Conceptually, the move away from Li is known as going "beyond lithium." The phrase "beyond lithium" can be viewed as a "title" for the misgivings that many battery researchers have regarding Li as a viable, long term provider for future energy and power requirements.

    If a Tesla Model S uses 50 pounds of raw Li, then that would price out at $1,740 per battery, whereas maybe 35 pounds of Mg for a Tesla Model S would cost $47.25 per battery. That would amount to a cost savings of $17,025,500 for every 10,000 Model S vehicles sold.

    Currently, the consumers' demands for more power and more energy from all battery enabled technology are outpacing the energy and power that Li-Ion will ever be able to provide. Even using Li metal or solid state batteries for EVs and Hybrids will allow for only perhaps 30% more practical energy than will be practically available from current state of the art Li-Ion intercalation technology. Regarding current state of the art Li-Ion battery tech, for relative and comparative, but not complete, safety in a Li-Ion battery, LiFePO4 would be a reasonable choice, or even Lithium-Titanate. For high power, but notably more risk in terms of safety, LiCoO2 would be the best selection. For a compromise between power and safety, LiNiCoAlO2, (as used in Tesla Model S vehicles) would be the chemistry to choose.

    Solid state Li batteries are, in theory, much safer than Li-Ion tech, but since they use Li metal, which is highly reactive, they are, in fact, inherently more dangerous than a Li-Ion chemistry.

    An interesting piece of trivia: it takes 11,000 pounds of lead-acid batteries to do the same amount of work at a vehicle's wheels that 120 pounds (30 gallons) of gasoline will do.
    Jan 24, 2015. 03:08 AM | 12 Likes Like |Link to Comment
  • Axion Power Concentrator 356 August 7 '14: Changed Loan, IP-Secured MDA; David DiGiacinto Appointed Chairman And CEO; Share Reverse Split And Authorized Share Reduction Approved [View instapost]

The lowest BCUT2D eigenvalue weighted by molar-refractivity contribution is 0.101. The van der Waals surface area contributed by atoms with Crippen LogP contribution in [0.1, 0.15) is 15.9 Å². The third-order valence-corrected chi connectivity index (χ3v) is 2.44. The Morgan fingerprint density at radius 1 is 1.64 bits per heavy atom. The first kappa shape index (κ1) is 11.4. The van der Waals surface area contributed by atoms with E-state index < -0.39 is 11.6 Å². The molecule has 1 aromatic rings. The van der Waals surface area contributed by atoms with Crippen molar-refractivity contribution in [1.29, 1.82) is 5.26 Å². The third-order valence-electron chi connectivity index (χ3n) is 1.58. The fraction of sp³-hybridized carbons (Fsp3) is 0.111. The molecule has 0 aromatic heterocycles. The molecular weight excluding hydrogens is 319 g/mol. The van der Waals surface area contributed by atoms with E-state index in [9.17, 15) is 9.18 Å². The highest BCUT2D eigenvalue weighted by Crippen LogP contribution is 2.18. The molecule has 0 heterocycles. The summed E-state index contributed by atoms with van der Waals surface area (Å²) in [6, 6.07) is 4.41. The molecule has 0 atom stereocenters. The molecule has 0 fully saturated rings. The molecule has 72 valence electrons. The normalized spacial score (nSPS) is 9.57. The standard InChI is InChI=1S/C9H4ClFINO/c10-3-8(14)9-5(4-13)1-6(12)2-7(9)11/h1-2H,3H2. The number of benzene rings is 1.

-->> topcat1906,

    I agree, that is the one that counts, right now.
    Aug 10, 2014. 08:34 PM | 4 Likes Like |Link to Comment
  • Axion Power Concentrator 356 August 7 '14: Changed Loan, IP-Secured MDA; David DiGiacinto Appointed Chairman And CEO; Share Reverse Split And Authorized Share Reduction Approved [View instapost]
    -->> topcat1906,

    There could be a hundred ways that a phone call could go. It is not so much that Bob Averill might say yes or no when it is the opposite that is in fact true, it could be that he might not want to get into any kind of conversation over a internet blog with anyone, especially if he were to want to avoid unintentionally saying something Axion related that is not for public consumption. If that were to be the case, the only result would be a very awkward, indeterminate and basically non-responsive answer. That result gets no-one anywhere and would not be worth involving those that really may not be involved, at all.
    Aug 10, 2014. 06:53 PM | 4 Likes Like |Link to Comment
  • Axion Power Concentrator 356 August 7 '14: Changed Loan, IP-Secured MDA; David DiGiacinto Appointed Chairman And CEO; Share Reverse Split And Authorized Share Reduction Approved [View instapost]
    -->> iindelco, I am with you completely on the historical posting issue. I, myself, did some of that earlier today. The tone of many of the posts does present some opportunity for questions, however.

    And, yes, a well timed and well placed "phoney" phone call from the real _______ (fill in the blank) would serve to set everyone's mind at rest.

    My first guess is that it is an older person, that is to say, someone not born into the "Internet Age", but born well before this iAge or iEra (protection by copyright and protection by trademark to be immediately filed as soon as I finish this post), perhaps in the 1970s or before. The phrase "I am in the phone book" would not likely be used by someone that was born in the 1980s or later, but it would not be surprising for that phrase to be used by someone born in the 1970s or earlier.

    Generally, we tend to not easily let go of our own formative and early post-formative cultural mouldings or matrices, and we do not easily adopt those to which we were not open.
    Aug 10, 2014. 06:30 PM | 5 Likes Like |Link to Comment